Intern program vital in refreshing the workforce
April 30, 2010
Detroit, Philadelphia, San Antonio, Houston and Ramstein, Germany are only a handful of locations that attract participants to the Contracting Career Intern Program; many from different walks of life apply but only a few are chosen to experience this challenging yet rewarding career path.
The program offers reachable goals for participants while providing a gateway for eager trainees to enter the federal working environment, and is considered effective recruiting.
"The intern program has existed for more than 20 years across the Department of Defense in various forms," said Lorraine Massie, Mission and Installation Contracting Command program manager for training and career development. "The current 36-month structured Army Intern program has been in existence since October 2002."
Qualified applicants must have a bachelor's degree and have a minimum of 24 semester hours of business. Under the Army Contracting Command career recruitment program, trainees operate as full time employees earning competitive salaries with the benefits available to federal employees. After completing the program, interns become permanent employees.
Interns are vital to the federal work force and the contracting career intern program has been an important tool in bringing applicants on board, according Cynthia Cohen, ACC career program analyst.
"In fiscal year 2009 there were a total of 461 interns hired and 155 more will be hired in fiscal year 2010," said Cohen. "We rely upon the program as a tool to replenish the work force."
The selected applicants are not all straight out of college. Applicants include middle-aged wounded veterans to young Army reservists to current federal employees.
The program was challenging from the beginning to the end, said Sean Dehaas, a graduate of Texas State University and the intern program.
"The hardest part is getting your foot in to the door. Once you're in, there is still so much to learn and there is always constant change; you have to be able to learn on the job," said Dehaas, who currently works at the MICC headquarters in Fort Sam Houston, Texas.
Many interns say the biggest challenge is contracting boot camp. The program is an accelerated four to six months teaching experience where students receive the fundamentals of government contracting. The amount of information taught to participants normally takes a school year to learn.
"It has been a blessing to be exposed to so much at an early stage of my career but also a challenge to assimilate and apply everything that I am constantly learning," said Heather Adams, a contracting intern at the National Capital Region Contracting Center.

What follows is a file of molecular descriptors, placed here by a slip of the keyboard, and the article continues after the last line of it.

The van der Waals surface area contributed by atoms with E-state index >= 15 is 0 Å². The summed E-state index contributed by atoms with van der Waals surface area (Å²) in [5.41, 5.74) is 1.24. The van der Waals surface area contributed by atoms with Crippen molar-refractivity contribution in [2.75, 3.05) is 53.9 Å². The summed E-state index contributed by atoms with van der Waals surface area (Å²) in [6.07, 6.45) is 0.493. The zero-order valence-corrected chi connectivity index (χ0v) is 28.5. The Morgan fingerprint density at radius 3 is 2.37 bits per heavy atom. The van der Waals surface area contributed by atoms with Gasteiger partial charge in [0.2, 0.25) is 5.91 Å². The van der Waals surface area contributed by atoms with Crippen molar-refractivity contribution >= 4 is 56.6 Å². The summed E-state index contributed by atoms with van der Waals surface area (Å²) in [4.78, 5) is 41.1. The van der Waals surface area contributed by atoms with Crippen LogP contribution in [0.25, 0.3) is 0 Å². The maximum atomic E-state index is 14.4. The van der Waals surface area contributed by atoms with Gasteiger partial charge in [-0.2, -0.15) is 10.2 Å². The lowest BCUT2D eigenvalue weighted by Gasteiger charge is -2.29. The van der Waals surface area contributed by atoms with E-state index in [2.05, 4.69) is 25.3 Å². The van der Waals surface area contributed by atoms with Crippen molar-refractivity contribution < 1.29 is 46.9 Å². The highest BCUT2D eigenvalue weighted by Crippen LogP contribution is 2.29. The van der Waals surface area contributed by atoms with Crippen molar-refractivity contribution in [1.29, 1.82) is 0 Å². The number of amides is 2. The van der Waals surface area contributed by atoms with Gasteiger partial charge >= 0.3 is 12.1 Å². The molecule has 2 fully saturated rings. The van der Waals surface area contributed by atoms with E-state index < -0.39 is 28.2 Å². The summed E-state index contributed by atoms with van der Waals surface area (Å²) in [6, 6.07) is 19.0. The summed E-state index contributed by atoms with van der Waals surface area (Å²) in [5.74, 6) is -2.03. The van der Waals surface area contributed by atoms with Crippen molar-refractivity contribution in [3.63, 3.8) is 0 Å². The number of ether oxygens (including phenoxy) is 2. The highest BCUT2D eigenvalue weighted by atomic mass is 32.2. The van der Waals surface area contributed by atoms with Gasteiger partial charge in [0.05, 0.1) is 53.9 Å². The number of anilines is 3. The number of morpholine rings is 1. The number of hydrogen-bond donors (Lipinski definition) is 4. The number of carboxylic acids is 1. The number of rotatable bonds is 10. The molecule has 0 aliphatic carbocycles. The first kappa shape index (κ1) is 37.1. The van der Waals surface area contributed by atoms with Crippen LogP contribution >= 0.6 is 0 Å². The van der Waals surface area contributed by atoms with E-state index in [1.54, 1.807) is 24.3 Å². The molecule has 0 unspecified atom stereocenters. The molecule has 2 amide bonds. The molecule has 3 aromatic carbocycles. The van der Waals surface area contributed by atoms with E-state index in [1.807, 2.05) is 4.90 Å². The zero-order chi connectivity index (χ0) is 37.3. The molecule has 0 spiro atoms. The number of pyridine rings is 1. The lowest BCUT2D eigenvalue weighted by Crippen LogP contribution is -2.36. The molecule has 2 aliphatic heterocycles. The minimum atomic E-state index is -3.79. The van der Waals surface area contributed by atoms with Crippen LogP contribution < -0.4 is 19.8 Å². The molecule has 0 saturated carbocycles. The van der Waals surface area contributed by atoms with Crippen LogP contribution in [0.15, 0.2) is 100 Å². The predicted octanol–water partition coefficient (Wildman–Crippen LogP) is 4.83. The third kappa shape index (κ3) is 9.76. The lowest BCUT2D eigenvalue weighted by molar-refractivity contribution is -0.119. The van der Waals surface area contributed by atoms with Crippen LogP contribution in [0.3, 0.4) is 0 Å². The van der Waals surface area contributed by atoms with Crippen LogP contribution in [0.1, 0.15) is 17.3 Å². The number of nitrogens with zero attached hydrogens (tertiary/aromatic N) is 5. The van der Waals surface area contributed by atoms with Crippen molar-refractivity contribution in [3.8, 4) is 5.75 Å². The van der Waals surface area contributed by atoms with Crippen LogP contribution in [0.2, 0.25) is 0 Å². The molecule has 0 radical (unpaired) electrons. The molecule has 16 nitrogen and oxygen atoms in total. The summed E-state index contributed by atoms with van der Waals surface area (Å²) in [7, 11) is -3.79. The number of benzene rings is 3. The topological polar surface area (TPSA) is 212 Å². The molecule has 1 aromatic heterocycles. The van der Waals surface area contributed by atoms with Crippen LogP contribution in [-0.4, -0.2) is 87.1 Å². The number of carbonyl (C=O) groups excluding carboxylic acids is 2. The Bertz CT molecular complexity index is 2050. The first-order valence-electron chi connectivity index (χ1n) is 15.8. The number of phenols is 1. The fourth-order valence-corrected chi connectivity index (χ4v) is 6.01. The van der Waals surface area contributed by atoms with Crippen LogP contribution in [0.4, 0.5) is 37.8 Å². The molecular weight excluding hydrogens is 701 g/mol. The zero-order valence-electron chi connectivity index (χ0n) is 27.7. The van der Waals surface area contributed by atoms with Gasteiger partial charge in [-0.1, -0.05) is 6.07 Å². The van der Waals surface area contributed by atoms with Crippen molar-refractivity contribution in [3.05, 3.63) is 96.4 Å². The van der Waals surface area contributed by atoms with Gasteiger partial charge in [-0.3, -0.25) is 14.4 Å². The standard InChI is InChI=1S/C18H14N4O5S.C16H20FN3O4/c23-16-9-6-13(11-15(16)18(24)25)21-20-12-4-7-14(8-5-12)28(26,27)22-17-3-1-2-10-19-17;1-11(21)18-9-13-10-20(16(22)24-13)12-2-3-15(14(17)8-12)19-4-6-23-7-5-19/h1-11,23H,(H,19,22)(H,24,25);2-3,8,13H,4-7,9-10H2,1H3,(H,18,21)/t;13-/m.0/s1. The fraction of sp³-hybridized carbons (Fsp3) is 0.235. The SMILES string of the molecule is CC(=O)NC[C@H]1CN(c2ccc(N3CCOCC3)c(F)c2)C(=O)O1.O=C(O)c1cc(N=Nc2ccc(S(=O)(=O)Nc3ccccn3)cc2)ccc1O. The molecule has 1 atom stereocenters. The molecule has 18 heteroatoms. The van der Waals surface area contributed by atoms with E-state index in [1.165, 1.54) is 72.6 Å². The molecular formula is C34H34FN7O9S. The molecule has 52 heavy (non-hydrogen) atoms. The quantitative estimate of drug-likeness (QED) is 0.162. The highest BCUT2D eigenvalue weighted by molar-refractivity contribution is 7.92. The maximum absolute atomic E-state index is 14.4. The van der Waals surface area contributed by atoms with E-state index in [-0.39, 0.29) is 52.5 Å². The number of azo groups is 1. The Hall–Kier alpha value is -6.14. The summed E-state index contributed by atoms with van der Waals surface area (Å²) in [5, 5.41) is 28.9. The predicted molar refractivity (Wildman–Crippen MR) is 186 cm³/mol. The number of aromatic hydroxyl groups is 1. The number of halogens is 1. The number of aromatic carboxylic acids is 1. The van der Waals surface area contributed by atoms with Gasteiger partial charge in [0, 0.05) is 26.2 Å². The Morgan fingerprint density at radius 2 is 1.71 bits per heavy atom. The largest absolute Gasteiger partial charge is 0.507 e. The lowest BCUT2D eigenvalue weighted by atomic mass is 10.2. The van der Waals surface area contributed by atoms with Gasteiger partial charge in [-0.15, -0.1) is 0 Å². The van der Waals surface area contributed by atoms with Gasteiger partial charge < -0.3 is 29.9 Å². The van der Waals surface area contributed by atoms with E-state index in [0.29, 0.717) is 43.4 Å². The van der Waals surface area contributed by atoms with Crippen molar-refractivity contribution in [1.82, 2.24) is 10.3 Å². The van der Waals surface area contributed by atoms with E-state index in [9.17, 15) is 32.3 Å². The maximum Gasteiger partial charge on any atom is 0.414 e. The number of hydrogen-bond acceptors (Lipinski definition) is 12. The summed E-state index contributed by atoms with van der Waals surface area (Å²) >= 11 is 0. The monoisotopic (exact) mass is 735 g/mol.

Adams says her biggest challenge as an intern has been balancing complex work assignments with a multitude of training course requirements. Interns rotate through different departments at their local duty station and travel to other centers to learn different aspects of contracting.
Ten months into the internship, one of Adams' primary customers is the Office of the Secretary of Defense.
Prior to working with OSD she served on a Source Selection Evaluation Board. The SSEB is a board brought together to perform a selection process used in competitive, negotiated contracting to select the proposal that offers the best value to the government. Next she will do a two month rotation in the Small Business and Policy Office.
ACC career recruiting interns learn how to perform market research to identify potential sources of supplies and services, evaluate proposals and make contract award decisions, and other vital skills related to contract officers.
"One day you are working with the legal and policy teams to write a limited source justification and another day you may be crunching numbers to help your customer with a realignment of funding modification," said Adams.
More specifically she also learned how to write pre-award document, how to extend task orders after a blanket purchase agreement has expired, and that contracting is a team effort wher there are always others willing to help.
The experience was full of challenges and obstacles, but ultimately the transition from intern to official federal employee was an easy one. The transition from intern to employee was very smooth because the training wheels started coming off towards the end of the internship," said Dehaas.
For more information about the Contracting Career Intern Program visit the Army Contracting Command Career Recruitment Web site www.armyhire.com.